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In memory of Eamon Campbell

Funeral Eamon Campbell  booklet

I welcome you to this funeral liturgy for Eamon Campbell. We are praying today for all of you in your loss. Death is always a shock; even more so when it’s the death of someone close to us who has died after a very long illness.

We all come here to remember Eamon, to give thanks, even in our grief, for his life, to offer each other, and especially those who will most miss him, the consolation of our love and our presence with you today; and to offer also the promise of eternal life.

Our consolation will be the happy memories we have of Eamon; our sadness is that he has gone from us. Our sure Christian hope is that the Lord our God will welcome him home and that one day we will be united together in heaven. In the depth of our loss and hope we now pray and offer this Eucharist for Eamon.

We come to God, knowing we need his mercy and forgiveness, and so in preparing to celebrate the Mass we call to mind our sins.

Lord, you suffered and died in our name. Lord, have mercy.

Lord, your heart was moved with compassion for the sick and the bereaved. Christ, have mercy.

Lord you suffer with your people at the right hand of the Father. Lord, have mercy.

And may almighty God, have mercy on us, forgive us our sins and bring us to life everlasting.

Let us pray:

Almighty God and Father of all, you strengthen us by the mystery of the cross and with the sacrament of your Son’s resurrection. We pray for EAMON grant him peace. Welcome him to the eternal joy of the kingdom and give us all new hope in our sorrow that one day we shall all be with you and with each other in your home where every tear will be wiped away. Grant, this through Christ our Lord. Amen.


A child was walking through a cemetery one day with his granddad. Puzzled by the headstones he asked his granddad what they were. His granddad said, “These people were living in those houses over there. Then God called them and now they’re living in God’s house.” The boy said, “And is this where they left their clothes?” What better way could we explain passing from this life to the next? We have gathered here not so much to talk about Eamon but to pray for him. We believe that our prayer here can help Eamon where he is now. We know that prayer is powerful and we believe that we can help the departed by praying for them. The best gift you can now give to Eamon is to pray for him. There is no better gift you can now give Eamon. There is nothing that you could now do that would be more helpful and beneficial to him than praying for him. When we lay a wreath in someone’s honour the flowers will wither but the prayers we offer for someone will never wither. If you say just one “Hail Mary” for Eamon it will last into eternity. Prayer has lasting value.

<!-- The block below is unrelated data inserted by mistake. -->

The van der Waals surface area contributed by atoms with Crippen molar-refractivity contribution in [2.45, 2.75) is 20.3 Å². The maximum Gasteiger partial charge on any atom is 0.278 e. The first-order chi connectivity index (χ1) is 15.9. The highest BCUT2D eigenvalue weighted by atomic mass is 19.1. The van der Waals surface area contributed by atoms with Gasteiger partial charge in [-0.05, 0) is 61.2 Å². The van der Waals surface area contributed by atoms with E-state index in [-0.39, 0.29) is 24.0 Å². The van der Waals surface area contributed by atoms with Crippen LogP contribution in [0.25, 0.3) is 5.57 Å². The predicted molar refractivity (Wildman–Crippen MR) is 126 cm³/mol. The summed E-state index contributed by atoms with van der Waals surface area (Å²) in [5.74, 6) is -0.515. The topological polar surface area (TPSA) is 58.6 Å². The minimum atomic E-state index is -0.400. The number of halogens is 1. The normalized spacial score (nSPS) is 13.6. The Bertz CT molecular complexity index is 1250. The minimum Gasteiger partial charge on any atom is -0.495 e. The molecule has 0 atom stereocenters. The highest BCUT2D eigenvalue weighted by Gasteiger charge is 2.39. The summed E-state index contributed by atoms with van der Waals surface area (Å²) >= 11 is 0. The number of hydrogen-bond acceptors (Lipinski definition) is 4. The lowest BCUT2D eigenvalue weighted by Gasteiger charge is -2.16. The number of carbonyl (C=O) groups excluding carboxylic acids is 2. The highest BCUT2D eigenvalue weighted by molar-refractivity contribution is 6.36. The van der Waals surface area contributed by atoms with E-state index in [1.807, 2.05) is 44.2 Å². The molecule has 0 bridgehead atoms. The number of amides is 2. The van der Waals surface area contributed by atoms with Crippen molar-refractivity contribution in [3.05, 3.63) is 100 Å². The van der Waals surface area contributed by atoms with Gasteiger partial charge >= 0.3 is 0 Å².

That reminds me of many things we do during life. We do many things during life that in a sense, in the light of eternity, are a waste of time. What really matters in life is putting God first. Jesus said in our Gospel that he is the Way, the Truth and the Life and if we are not living our lives in union with Jesus then we are not on the way and if we are not on the way we are lost. On one occasion Jesus said, “Seek the kingdom of God first and all these other things will be given you as well.” When we do that, when we seek the kingdom of God first, love the Lord our God with all our heart, soul, mind and strength, and our neighbour as ourselves, then we are on the way, and not wasting our time.


The tall white candle, the Paschal Candle, stands beside the coffin at every Funeral Mass. We call it the Paschal Candle because we light it firstly at Easter and there are five grains of incense inserted in it symbolizing the five wounds of Jesus, the two wounds in his hands, the two in his legs and the wound in his side. It is very symbolic that this candle stands near the coffin during every funeral Mass. It is almost as if Jesus is standing beside the coffin looking up to his Father and pleading on behalf of Eamon, saying, ‘Look, I bore these wounds in my body for the salvation of Eamon. I suffered, I died, and I rose again for him. Forgive him Father and take him to Paradise. St. Paul wrote, ‘We know that he who raised the Lord Jesus to life will raise us with Jesus in our turn, and put us by his side and you with us.’


Also in the Paschal Candle above the five grains of incense there is the first letter of the Greek alphabet, Alpha, and below the five grains of incense there is the last letter, Omega. In other words, Jesus is the beginning and end of all that we do and say. If it were not for Jesus suffering those five wounds, dying and rising, life would not have meaning. But Jesus was the beginning and end of Eamon’s life and is the beginning and end of all our lives. It is he who gives meaning to our lives, especially in times of suffering.


We come this afternoon to celebrate the life and death of Eamon Campbell and to pray for him. We mourn his passing, we cherish the memory of a good man, an easygoing man, who enjoyed nothing more than being a family man staying; a loving husband to Rose, wonderful father and grandfather.


He bore his illness with great courage and resignation; Today we gather in sorrow to remember Eamon Campbell – a burden of pain, a burden of loss, a burden of grief weighs heavily on you all. So we gather as a community and our presence here is our way of reaching out to the Campbell family whose burden is heaviest and whose loss is greatest.


On behalf of the parish community I wish to extend our sympathy to Rose, to Geraldine and Patricia, son in law Martin, grandchildren Owen, Tierna, Daniel and Ci-Jai, brothers Micky, Dan and Jim, and sisters Rita and Kathleen and family circle.





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